How to Define Sacred

A sacred trust. A sacred cow. A sacred agreement. The word “sacred” has been used to describe everything from the last hundred dollars in a savings account to a prized pair of sewing scissors that no one else is supposed to touch. The Japanese crown is considered to be sacred. In Christianity, Jesus’ physical heart is so revered that it is the “sacred heart”.

But what is the original meaning of the word “sacred”? From there, we can begin to find out how the meaning has evolved.

The origins of the word are as early as the Hittite language, where the term means “rite”. In the Latin, the term can mean either sacred, or to make sacred. In Middle English, the word means to consecrate. All of these terms imply religious ritual and dedication to honor a deity.

The first dictionary definition of the term “sacred” states that the item or creature is dedicated and set apart for service or worship of a deity. The second definition indicates that the sacred item is worthy of religious veneration or entitled or worthy of respect. The third definition is exclusionary: the item is not secular or profane. The item is religious in a way that is respectful of the faith or deity. The last definition is that the item is inviolate or unassailable.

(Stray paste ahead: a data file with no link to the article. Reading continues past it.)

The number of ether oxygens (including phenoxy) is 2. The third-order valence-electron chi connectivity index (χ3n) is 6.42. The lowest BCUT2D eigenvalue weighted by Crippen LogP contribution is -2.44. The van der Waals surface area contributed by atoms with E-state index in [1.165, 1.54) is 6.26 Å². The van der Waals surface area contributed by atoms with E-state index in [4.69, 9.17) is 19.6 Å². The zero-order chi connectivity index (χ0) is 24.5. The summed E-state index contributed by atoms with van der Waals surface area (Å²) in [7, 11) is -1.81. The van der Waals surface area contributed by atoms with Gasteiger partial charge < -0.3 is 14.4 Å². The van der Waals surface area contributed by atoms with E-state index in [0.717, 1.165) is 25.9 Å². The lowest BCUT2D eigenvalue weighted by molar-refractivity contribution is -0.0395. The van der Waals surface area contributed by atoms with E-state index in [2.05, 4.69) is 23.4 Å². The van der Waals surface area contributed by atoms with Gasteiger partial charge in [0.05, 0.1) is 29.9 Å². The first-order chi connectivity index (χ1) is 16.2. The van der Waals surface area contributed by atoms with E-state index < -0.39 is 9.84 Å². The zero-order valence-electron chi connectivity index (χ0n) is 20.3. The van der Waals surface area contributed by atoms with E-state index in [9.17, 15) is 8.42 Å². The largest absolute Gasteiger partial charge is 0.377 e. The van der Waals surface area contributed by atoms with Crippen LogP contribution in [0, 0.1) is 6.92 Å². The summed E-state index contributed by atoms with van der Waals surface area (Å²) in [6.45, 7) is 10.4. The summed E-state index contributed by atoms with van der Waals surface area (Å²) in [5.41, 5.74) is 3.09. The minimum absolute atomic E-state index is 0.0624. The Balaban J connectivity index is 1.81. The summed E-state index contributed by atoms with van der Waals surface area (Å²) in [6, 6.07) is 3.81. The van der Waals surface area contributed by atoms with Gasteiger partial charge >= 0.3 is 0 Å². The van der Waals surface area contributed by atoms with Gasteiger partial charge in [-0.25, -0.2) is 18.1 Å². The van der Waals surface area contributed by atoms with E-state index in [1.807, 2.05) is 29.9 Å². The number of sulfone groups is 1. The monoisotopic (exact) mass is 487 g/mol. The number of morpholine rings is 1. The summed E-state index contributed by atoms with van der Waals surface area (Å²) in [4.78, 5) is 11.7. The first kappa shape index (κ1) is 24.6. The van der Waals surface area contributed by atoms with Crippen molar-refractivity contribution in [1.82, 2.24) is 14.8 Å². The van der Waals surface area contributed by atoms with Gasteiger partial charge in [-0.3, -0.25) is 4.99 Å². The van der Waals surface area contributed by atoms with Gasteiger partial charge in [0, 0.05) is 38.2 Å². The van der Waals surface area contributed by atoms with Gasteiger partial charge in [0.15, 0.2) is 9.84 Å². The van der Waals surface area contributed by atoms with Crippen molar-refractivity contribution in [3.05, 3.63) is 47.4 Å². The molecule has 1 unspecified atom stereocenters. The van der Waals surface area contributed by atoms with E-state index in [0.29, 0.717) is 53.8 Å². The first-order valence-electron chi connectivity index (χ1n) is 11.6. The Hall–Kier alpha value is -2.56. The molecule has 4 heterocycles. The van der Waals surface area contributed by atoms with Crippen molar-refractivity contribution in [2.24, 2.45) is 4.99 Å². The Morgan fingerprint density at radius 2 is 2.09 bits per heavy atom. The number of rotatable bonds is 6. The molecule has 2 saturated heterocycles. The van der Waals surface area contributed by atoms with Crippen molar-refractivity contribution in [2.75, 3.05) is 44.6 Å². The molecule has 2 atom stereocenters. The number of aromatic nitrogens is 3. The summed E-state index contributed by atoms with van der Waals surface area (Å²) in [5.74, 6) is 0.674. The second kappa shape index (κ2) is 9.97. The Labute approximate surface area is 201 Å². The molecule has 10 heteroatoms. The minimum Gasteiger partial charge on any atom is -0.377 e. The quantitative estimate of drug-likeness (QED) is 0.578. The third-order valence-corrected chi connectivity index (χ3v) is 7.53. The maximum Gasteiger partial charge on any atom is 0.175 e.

A strange, archaic definition has the item defined as “accursed”, or as being under a curse.

A power, a being, or a realm of existence is considered to be sacred when people believe it to be at the core of existence, with power to transform life, and with the power to determine destiny

A sacred kingship has the ruler identified as the manifestation, agent, or mediator of a divine or supernatural realm or entity. In some kingdoms, the ruler is regarded as a God. Cleopatra of Egypt believed that she was the direct descendant of a God, as did many Roman and other rulers. The Pope of the Catholic Church is revered as the mediator between Catholic Humanity and God.

Sacred places are determined by the appearance of a holy figure, by its special features as a natural setting or place of official, historical or spiritual significance. Groves of trees, special stones, bodies of water or places built and then consecrated by ritual are common sacred places.

Just about everything from shirts to cows to texts have been declared or consecrated as sacred throughout the history of mankind, by virtually every culture, and under the auspices of a host of religions.

The best way to define “sacred” is then to be clear as to whether the use of the word is secular or vulgar (as with the best sewing scissors) or religious in its use.

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